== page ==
Wow, federal Liberals gathering here in the Bow Valley?
Who knew our little valley was even in view of Ottawa?
Actually, and in all honesty, it’s refreshing to see some heavy hitters from ‘another’ party touring the Valley and holding a provincial general meeting here.
Could it be that Premier Ed Stelmach’s decision to hang ‘em up, with accompanying provincial internal conservative strife, has signaled some kind of a call to arms? Could federal Liberals translate provincial in-party turmoil into federal Conservative angst?
Otherwise, recent polls suggest Prime Minister Stephen Harper’s crew would be around again with another minority should an election be called. Who knows, with the Bloc Québécois’ solid hold, this country may never see another majority government.
For the most part, at this point in time anyway, as a democracy Canada appears to have comfortably settled into an existence as a country of regions – Conservative west, Liberal central, Bloc in Quebec and the few seats available in the Maritime and Atlantic provinces.
Still, the fact that Liberal leader Michael Ignatieff and MPs Bob Rae, Ken Dryden, Carolyn Bennett and Martha Hall-Findlay were in town shows a desire to make some inroads into Alberta’s always-vote-Conservative mentality.
And the Liberals did pay lip service to Valley concerns ranging from affordable housing to tourism to the environment – which shows they’ve been doing some homework into what makes Albertans tick; besides the tendency to always vote right or further right.
Even more refreshing, for a politician, was Bob Rae’s admission that Liberals, who have often been accused of believing themselves to be Canada’s ‘natural’ governing party, were mistaken.
Rae admitted the party had begun to believe, like provincial Conservatives in Alberta, that they were entitled, that they could do no wrong, that leading the country from a position of power was inevitable.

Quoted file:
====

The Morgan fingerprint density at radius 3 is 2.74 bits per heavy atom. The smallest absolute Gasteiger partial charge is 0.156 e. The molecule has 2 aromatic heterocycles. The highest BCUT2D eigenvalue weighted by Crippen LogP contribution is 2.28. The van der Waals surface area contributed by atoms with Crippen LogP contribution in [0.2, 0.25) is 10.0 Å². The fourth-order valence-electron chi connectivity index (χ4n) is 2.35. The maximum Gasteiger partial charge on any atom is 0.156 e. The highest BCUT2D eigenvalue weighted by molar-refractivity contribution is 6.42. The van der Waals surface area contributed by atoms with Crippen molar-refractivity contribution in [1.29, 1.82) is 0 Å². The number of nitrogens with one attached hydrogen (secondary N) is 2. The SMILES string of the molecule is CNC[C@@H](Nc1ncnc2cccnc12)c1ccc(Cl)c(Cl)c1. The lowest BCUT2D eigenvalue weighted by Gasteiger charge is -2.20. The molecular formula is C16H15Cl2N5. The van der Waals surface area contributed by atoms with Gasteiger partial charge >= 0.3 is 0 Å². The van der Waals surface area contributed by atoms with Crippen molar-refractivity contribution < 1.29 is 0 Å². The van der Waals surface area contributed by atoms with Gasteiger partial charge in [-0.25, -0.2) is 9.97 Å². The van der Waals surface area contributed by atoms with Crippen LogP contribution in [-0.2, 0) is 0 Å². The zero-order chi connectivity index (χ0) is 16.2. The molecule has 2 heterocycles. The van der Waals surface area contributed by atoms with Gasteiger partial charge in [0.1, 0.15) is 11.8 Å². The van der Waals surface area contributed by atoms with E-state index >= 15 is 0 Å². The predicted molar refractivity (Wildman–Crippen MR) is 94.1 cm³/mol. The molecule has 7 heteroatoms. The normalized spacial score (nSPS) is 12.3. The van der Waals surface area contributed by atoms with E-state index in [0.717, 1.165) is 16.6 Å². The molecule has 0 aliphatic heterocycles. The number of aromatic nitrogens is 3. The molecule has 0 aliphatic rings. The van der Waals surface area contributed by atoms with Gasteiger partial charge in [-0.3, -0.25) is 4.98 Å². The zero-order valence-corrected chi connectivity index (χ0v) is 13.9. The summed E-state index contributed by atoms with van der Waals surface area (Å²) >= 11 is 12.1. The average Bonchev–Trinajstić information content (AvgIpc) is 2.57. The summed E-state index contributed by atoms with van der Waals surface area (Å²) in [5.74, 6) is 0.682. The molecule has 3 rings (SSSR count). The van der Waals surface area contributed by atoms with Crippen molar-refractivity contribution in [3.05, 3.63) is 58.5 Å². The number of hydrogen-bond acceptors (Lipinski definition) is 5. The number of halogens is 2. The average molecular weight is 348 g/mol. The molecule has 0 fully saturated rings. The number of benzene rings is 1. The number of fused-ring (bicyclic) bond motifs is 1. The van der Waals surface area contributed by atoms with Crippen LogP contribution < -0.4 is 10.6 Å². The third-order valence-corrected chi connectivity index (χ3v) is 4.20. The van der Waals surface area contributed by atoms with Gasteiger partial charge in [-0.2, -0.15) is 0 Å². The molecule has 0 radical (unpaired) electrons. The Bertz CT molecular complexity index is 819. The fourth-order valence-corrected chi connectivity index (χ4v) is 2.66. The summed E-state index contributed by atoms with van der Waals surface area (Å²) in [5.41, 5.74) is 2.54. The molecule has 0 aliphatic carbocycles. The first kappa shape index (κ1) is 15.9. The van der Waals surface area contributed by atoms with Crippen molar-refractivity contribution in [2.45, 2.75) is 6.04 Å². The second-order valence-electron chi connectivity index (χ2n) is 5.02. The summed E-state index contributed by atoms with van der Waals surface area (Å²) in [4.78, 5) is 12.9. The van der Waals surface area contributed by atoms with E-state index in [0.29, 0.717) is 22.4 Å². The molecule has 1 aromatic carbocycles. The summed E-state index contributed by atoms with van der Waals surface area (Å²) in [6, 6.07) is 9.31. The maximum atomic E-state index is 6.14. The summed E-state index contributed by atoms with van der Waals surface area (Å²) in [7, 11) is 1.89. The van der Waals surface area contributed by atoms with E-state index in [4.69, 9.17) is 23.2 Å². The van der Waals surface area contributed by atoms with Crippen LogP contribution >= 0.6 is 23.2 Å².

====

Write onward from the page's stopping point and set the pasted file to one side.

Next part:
Nationally, and in provinces excluding Alberta, that kind of arrogance can lead to loss of power. Federal and provincial governments, except in Alberta, have been booted out when leaders lost their concern for those who hire them – the voting citizenry.
In Alberta, of course, dissatisfaction with the powers that be doesn’t lead to loss of power, it merely leads to slightly less majority. Rather than vote for another party, fewer Albertans vote Conservative to show their displeasure – which ensures nothing ever changes on the political scene (well, for decades now).
But who knows, maybe conservatives, provincial and federal alike, will take notice of the fact that Liberals are taking notice of territories west of the Ontario border, or TROC (The Rest of Canada), as Allan Fotheringham dubbed us while working as a Maclean’s columnist.
Or, being that this Valley is home to a more liberal-minded populace than much of Alberta, a populace which showed significant support for the Liberals in the last election, maybe the federal party has identified our quiet valley as a future stronghold.
At any rate, flying the opposition leader and MPs west, then holding a general meeting and bending an ear to citizens’ concerns at a town hall meeting is a good starting point for any party which wants to gain a western power base.